The accurate simulation of atmospheric transport and dispersion requires a numerical weather prediction model that is able to resolve both mesoscale meteorology, such as a storm front or sea breeze, and microscale meteorology near the plume source, which is strongly influenced by the presence of complex terrain (i.e., mountains or dense urban development). Current generation numerical weather prediction models are excellent tools for simulating mesoscale meteorology; however, model design constraints present challenges to running at microscale resolutions over complex terrain. These challenges include, but are not limited to, overcoming model restrictions on resolved terrain slopes, parameterizing the effects of turbulent mixing, and appropriately downscaling information from the mesoscale to the microscale. A sequence of field experiments in 2019 at the Lawrence Livermore National Laboratory Site 300 included the controlled generation, observation and monitoring of plumes in a region of complex terrain. Data from these field experiments are used to evaluate model performance and inform model development that will improve the accuracy of transport and dispersion simulations over complex terrain.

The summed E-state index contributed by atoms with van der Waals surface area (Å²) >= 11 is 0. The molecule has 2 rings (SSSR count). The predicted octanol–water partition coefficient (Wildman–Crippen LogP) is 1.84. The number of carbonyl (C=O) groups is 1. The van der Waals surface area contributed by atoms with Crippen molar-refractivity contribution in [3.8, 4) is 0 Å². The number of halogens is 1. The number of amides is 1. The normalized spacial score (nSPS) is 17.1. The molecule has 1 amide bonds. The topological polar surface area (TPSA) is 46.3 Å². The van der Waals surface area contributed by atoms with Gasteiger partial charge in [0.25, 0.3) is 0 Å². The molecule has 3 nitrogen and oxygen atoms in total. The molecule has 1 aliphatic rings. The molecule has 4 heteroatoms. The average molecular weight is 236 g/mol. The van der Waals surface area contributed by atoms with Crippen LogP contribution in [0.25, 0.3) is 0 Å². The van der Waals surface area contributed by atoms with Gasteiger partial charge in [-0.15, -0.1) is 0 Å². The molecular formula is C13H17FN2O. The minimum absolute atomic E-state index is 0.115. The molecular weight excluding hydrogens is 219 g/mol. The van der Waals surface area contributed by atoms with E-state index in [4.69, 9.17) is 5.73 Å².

This research focuses on understanding and improving the accuracy of atmospheric models used for simulating transport and dispersion over complex terrain.